Audrey Hepburn…♥♥♥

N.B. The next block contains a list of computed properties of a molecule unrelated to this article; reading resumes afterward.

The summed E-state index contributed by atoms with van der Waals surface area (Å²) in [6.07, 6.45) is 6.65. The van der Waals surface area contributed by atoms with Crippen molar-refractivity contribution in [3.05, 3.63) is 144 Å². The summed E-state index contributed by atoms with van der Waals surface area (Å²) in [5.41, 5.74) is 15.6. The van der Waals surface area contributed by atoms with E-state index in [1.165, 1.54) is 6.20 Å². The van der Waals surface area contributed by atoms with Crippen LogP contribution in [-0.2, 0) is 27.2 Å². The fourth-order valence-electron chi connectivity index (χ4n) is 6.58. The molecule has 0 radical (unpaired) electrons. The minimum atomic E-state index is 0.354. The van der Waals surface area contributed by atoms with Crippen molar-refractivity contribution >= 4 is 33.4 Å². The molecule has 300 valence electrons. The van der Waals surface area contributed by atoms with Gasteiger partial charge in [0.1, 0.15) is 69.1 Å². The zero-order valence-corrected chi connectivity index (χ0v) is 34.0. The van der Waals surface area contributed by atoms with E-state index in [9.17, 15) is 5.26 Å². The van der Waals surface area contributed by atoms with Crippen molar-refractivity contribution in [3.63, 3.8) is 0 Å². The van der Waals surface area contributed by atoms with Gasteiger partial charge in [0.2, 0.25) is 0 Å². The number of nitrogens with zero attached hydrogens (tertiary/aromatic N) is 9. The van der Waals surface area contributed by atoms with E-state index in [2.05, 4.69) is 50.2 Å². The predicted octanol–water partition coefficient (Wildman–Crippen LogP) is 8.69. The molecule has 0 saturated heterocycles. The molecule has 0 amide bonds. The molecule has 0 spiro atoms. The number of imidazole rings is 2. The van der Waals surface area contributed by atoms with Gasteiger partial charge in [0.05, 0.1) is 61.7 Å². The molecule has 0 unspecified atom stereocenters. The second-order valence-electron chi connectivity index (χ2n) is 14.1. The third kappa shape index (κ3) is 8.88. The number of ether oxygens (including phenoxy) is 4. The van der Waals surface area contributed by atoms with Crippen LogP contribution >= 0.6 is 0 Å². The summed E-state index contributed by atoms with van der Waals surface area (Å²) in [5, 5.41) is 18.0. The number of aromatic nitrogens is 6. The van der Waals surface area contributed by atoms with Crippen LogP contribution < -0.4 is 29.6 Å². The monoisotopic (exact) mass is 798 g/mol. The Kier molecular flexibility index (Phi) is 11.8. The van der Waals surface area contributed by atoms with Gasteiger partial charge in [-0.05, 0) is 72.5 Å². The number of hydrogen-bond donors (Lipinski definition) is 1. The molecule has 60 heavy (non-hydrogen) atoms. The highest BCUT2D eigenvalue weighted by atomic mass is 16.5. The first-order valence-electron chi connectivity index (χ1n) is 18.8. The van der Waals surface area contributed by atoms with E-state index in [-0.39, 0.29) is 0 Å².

ImageAudrey Hepburn (born Audrey Kathleen Ruston; 4 May 1929 – 20 January 1993) was a British actress and humanitarian. Recognised as both a film and fashion icon, Hepburn was active during Hollywood’s Golden Age.. She has since been ranked as the third greatest female screen legend in the history of American cinema and been placed in the International Best Dressed List Hall of Fame. In the Italian-set Roman Holiday (1953), Hepburn had her first starring role as Princess Ann, an incognito European princess who, escaping the reins of royalty, falls in love with an American newsman (Gregory Peck).  While producers initially wanted Elizabeth Taylor for the role, director William Wyler was so impressed by Hepburn’s screen test that he cast her in the lead. Wyler later commented, “She had everything I was looking for: charm, innocence, and talent. She also was very funny. She was absolutely enchanting and we said, ‘That’s the girl! Originally, the film was to have had only Gregory Peck’s name above its title, with “Introducing Audrey Hepburn” beneath in smaller font. However, Peck suggested to Wyler that he elevate her to equal billing so that her name appeared before the title and in type as large as his: “You’ve got to change that because she’ll be a big star and I’ll look like a big jerk..Hepburn garnered critical and commercial acclaim for her portrayal, adding to her unexpected Academy Award for Best Actress with her first BAFTA Award for Best British Actress in a Leading Role and only Golden Globe Award for Best Actress – Motion Picture Drama in 1953…Her only film with Cary Grant came in the comic thriller Charade (1963). Hepburn, who plays Regina Lampert, finds herself pursued by several men who chase the fortune her murdered husband had stolen. The role earned her third and final competitive BAFTA Award and accrued another Golden Globe nomination though critic Bosley Crowther was less kind: “Hepburn is cheerfully committed to a mood of how-nuts-can-you-be in an obviously comforting assortment of expensive Givenchy costumes.” Grant (59 years old at the time), who had previously withdrawn from the starring male lead roles in Roman Holiday and Sabrina, was sensitive about the age difference between Hepburn (at age 34) and him, making him uncomfortable about the romantic interplay. To satisfy his concerns, the filmmakers agreed to change the screenplay so that Hepburn’s character would be the one to romantically pursue his.  Grant, however, loved to humour Hepburn and once said, “All I want for Christmas is another picture with Audrey Hepburn.”… From 1967 onward, after fifteen highly successful years in film, Hepburn decided to devote more time to her family and acted only occasionally. She attempted a comeback in 1976, co-starring with Sean Connery, in the period piece Robin and Marian,which was moderately successful. In 1979, Hepburn took the lead role of Elizabeth Roffe in the international production of Bloodline, re-teaming with director Terence Young (Wait Until Dark). She shared top billing with co-stars Alan Arkin, Ben Gazzara, James Mason and Romy Schneider. Author Sidney Sheldon revised his novel when it was reissued to tie into the film, making her character a much older woman to better match the actress’s age.After finishing her last role in a motion picture in 1988, a cameo appearance as an angel in Steven Spielberg’s Always, Hepburn completed only two more entertainment-related projects, both critically acclaimed. Gardens of the World with Audrey Hepburn was a PBS documentary television series, her final performance before cameras filmed on location in seven countries in the spring and summer of 1990. A one-hour special preceded the series, debuting in March 1991, while the series commenced the day after her death (21 January 1993). For the series’s debut, Hepburn was posthumously awarded the 1993 Emmy Award for Outstanding Individual  Achievement – Informational Programming. Recorded in 1992, her spoken word album, Audrey Hepburn’s Enchanted Tales, features readings of classic children’s stories and earned her a posthumous Grammy Award for Best Spoken Word Album for Children. She remains one of the few entertainers to win Grammy and Emmy Awards posthumously. In 1952, Hepburn was engaged to the young James Hanson, whom she had known since her London dancing days. She called it “love at first sight”;  however, after having her wedding dress fitted and the date set, she decided the marriage would keep them apart most of the time. She issued a statement about her decision, saying, “When I get married, I want to be really married.”In the early 1950s, she also dated future Hair producer Michael Butler. Hepburn and Gregory Peck bonded during the filming of Roman Holiday (1953) and there were rumours that they were romantically involved; both denied it. Hepburn, however, added, “Actually, you have to be a little bit in love with your leading man and vice versa. If you’re going to portray love, you have to feel it. You can’t do it any other way. But you don’t carry it beyond the set…They did however become lifelong friends. During the filming of Sabrina (1954), Hepburn and the already-married William Holden became romantically involved. She hoped to marry him and have children, but she broke off the relationship when Holden revealed that he had undergone a vasectomy. Although a common perception that Bogart and Hepburn (both starred in Sabrina together) did not get along, Hepburn commented that,  “Sometimes it’s the so-called ‘tough guys’ that are the most tender hearted, as Bogey was with me.” ..ImageHepburn earned her place in the International Best Dressed List Hall of Fame in 1961 but her reverence as a fashion icon has continued long since her death, proved by accruing the titles “most beautiful woman of all time” and “most beautiful woman of the 20th century” in polls by Evian and QVC respectively..Despite being far from the Hollywood preference of bosomy actresses like Marilyn Monroe, Martine Carol, Kim Novak and Lana Turner, Hepburn was very feminine by her grace, huge eyes and long legs. Against the gender stereotypes of the time, the natural thickness of her brown eyebrows made her “funny face unforgettable,” reminisced director Billy Wilder. He joked, “This girl…may make bosoms a thing of the past. Hepburn redefined glamour with “elfin” features and a gamine waif-like figure that inspired designs by couturier Hubert de Givenchy who is credited for creating her style.Givenchy started designing her dresses since the film Sabrina (1954). He noted that, upon being told that the actress he would be responsible for many outfits for would be “Miss Hepburn”, When faced with Audrey, he was initially disappointed and told Hepburn he had little time to spare. Nevertheless, she knew exactly how she wanted to look and asked to view his latest collection.Their collaboration in Sabrinaformed a lifelong friendship and partnership; she was often a muse for many of his designs and her style became renowned internationally. She equally inspired fashion photographer  Richard Avedon, who captured an intentionally overexposed close-up of Hepburn’s face in which only her famous features – her eyes, her eyebrows, and her mouth – are visible. “I am, and forever will be, devastated by the gift of Audrey Hepburn before my camera. I cannot lift her to greater heights. She is already there. I can only record. I cannot interpret her. There is no going further than who she is. She has achieved in herself her ultimate portrait.” The “little black dress” from Breakfast at Tiffany’s, designed by Givenchy, was sold at a Christie’s auction on 5 December 2006 for £467,200 (approximately $920,000), almost seven times its £70,000 pre-sale estimate..This was the highest price paid for a dress from a film,[115] until it was surpassed by the $4.6 million paid in June 2011 for the Marilyn Monroe “subway dress” from The Seven Year Itch.. The proceeds went to the City of Joy Aid charity to aid underprivileged children in India. The head of the charity said, “there are tears in my eyes. I am absolutely dumbfounded to believe that a piece of cloth which belonged to such a magical actress will now enable me to buy bricks and cement to put the most destitute children in the world into schools.”..However, the dress auctioned by Christie’s was not the one that Hepburn wore in the film.  Of the two dresses that Hepburn did wear, one is held in the Givenchy archives while the other is displayed in the Museum of Costume in Madrid. A subsequent London auction of Hepburn’s film wardrobe in December 2009 raised £270,200 ($437,000), including £60,000 for the black Chantilly lace cocktail gown from How to Steal a Million. Half the proceeds were donated to All Children in School, a joint venture of The Audrey Hepburn Children’s Fund and UNICEF…ImageImage